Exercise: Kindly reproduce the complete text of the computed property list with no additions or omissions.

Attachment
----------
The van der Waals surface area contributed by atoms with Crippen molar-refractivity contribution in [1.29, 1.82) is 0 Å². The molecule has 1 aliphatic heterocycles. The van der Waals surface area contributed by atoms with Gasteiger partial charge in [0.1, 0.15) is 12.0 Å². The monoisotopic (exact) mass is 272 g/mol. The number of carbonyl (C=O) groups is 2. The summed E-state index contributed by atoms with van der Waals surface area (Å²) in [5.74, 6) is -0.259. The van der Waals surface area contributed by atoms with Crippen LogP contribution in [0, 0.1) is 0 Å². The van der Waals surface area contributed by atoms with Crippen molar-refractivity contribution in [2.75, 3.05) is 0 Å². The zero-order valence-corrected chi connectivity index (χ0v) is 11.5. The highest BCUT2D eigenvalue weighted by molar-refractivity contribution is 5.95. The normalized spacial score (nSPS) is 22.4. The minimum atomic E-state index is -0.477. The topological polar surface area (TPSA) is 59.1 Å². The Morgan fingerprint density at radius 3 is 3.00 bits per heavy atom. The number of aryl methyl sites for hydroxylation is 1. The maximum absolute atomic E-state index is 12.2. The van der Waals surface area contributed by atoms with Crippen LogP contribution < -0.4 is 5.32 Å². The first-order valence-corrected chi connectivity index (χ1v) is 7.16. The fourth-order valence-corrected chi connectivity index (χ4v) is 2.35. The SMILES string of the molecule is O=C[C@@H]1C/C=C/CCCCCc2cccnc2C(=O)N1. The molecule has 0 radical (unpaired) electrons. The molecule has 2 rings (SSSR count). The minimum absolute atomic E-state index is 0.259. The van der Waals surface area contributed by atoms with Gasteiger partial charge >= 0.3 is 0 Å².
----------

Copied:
The van der Waals surface area contributed by atoms with Crippen molar-refractivity contribution in [1.29, 1.82) is 0 Å². The molecule has 1 aliphatic heterocycles. The van der Waals surface area contributed by atoms with Gasteiger partial charge in [0.1, 0.15) is 12.0 Å². The monoisotopic (exact) mass is 272 g/mol. The number of carbonyl (C=O) groups is 2. The summed E-state index contributed by atoms with van der Waals surface area (Å²) in [5.74, 6) is -0.259. The van der Waals surface area contributed by atoms with Crippen LogP contribution in [0, 0.1) is 0 Å². The van der Waals surface area contributed by atoms with Crippen molar-refractivity contribution in [2.75, 3.05) is 0 Å². The zero-order valence-corrected chi connectivity index (χ0v) is 11.5. The highest BCUT2D eigenvalue weighted by molar-refractivity contribution is 5.95. The normalized spacial score (nSPS) is 22.4. The minimum atomic E-state index is -0.477. The topological polar surface area (TPSA) is 59.1 Å². The Morgan fingerprint density at radius 3 is 3.00 bits per heavy atom. The number of aryl methyl sites for hydroxylation is 1. The maximum absolute atomic E-state index is 12.2. The van der Waals surface area contributed by atoms with Crippen LogP contribution < -0.4 is 5.32 Å². The first-order valence-corrected chi connectivity index (χ1v) is 7.16. The fourth-order valence-corrected chi connectivity index (χ4v) is 2.35. The SMILES string of the molecule is O=C[C@@H]1C/C=C/CCCCCc2cccnc2C(=O)N1. The molecule has 0 radical (unpaired) electrons. The molecule has 2 rings (SSSR count). The minimum absolute atomic E-state index is 0.259. The van der Waals surface area contributed by atoms with Gasteiger partial charge >= 0.3 is 0 Å².